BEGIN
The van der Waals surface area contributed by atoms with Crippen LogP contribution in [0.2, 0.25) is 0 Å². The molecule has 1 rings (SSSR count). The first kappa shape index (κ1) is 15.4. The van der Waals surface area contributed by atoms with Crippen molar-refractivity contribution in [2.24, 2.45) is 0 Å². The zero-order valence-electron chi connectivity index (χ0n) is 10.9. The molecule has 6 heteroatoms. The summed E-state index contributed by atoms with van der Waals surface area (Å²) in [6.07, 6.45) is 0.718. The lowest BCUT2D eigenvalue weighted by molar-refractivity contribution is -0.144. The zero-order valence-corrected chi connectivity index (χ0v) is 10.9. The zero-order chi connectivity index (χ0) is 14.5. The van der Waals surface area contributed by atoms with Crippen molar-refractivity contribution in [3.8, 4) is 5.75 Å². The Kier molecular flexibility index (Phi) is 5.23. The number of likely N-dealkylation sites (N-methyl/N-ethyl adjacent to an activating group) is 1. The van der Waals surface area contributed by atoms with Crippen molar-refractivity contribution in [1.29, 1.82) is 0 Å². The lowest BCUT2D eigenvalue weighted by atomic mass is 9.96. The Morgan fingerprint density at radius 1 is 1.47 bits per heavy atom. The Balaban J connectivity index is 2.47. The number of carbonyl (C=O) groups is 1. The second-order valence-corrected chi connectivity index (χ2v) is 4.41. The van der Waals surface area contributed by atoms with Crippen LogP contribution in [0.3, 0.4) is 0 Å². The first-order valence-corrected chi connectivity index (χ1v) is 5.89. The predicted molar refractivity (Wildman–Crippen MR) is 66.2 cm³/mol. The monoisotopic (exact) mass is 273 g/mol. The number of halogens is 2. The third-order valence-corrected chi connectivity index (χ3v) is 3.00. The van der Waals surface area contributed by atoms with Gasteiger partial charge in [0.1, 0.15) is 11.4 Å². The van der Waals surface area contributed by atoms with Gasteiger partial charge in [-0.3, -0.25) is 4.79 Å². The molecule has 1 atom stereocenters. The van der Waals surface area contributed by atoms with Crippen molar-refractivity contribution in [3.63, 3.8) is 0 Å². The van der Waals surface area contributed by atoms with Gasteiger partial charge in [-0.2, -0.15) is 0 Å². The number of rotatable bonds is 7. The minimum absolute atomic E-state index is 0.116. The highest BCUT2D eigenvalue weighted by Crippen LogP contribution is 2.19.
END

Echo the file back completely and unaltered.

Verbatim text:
The van der Waals surface area contributed by atoms with Crippen LogP contribution in [0.2, 0.25) is 0 Å². The molecule has 1 rings (SSSR count). The first kappa shape index (κ1) is 15.4. The van der Waals surface area contributed by atoms with Crippen molar-refractivity contribution in [2.24, 2.45) is 0 Å². The zero-order valence-electron chi connectivity index (χ0n) is 10.9. The molecule has 6 heteroatoms. The summed E-state index contributed by atoms with van der Waals surface area (Å²) in [6.07, 6.45) is 0.718. The lowest BCUT2D eigenvalue weighted by molar-refractivity contribution is -0.144. The zero-order valence-corrected chi connectivity index (χ0v) is 10.9. The zero-order chi connectivity index (χ0) is 14.5. The van der Waals surface area contributed by atoms with Crippen molar-refractivity contribution in [3.8, 4) is 5.75 Å². The Kier molecular flexibility index (Phi) is 5.23. The number of likely N-dealkylation sites (N-methyl/N-ethyl adjacent to an activating group) is 1. The van der Waals surface area contributed by atoms with Crippen molar-refractivity contribution in [1.29, 1.82) is 0 Å². The lowest BCUT2D eigenvalue weighted by atomic mass is 9.96. The Morgan fingerprint density at radius 1 is 1.47 bits per heavy atom. The Balaban J connectivity index is 2.47. The number of carbonyl (C=O) groups is 1. The second-order valence-corrected chi connectivity index (χ2v) is 4.41. The van der Waals surface area contributed by atoms with Crippen LogP contribution in [0.3, 0.4) is 0 Å². The first-order valence-corrected chi connectivity index (χ1v) is 5.89. The predicted molar refractivity (Wildman–Crippen MR) is 66.2 cm³/mol. The monoisotopic (exact) mass is 273 g/mol. The number of halogens is 2. The third-order valence-corrected chi connectivity index (χ3v) is 3.00. The van der Waals surface area contributed by atoms with Gasteiger partial charge in [0.1, 0.15) is 11.4 Å². The van der Waals surface area contributed by atoms with Gasteiger partial charge in [-0.3, -0.25) is 4.79 Å². The molecule has 1 atom stereocenters. The van der Waals surface area contributed by atoms with Crippen molar-refractivity contribution in [3.63, 3.8) is 0 Å². The van der Waals surface area contributed by atoms with Gasteiger partial charge in [-0.2, -0.15) is 0 Å². The number of rotatable bonds is 7. The minimum absolute atomic E-state index is 0.116. The highest BCUT2D eigenvalue weighted by Crippen LogP contribution is 2.19.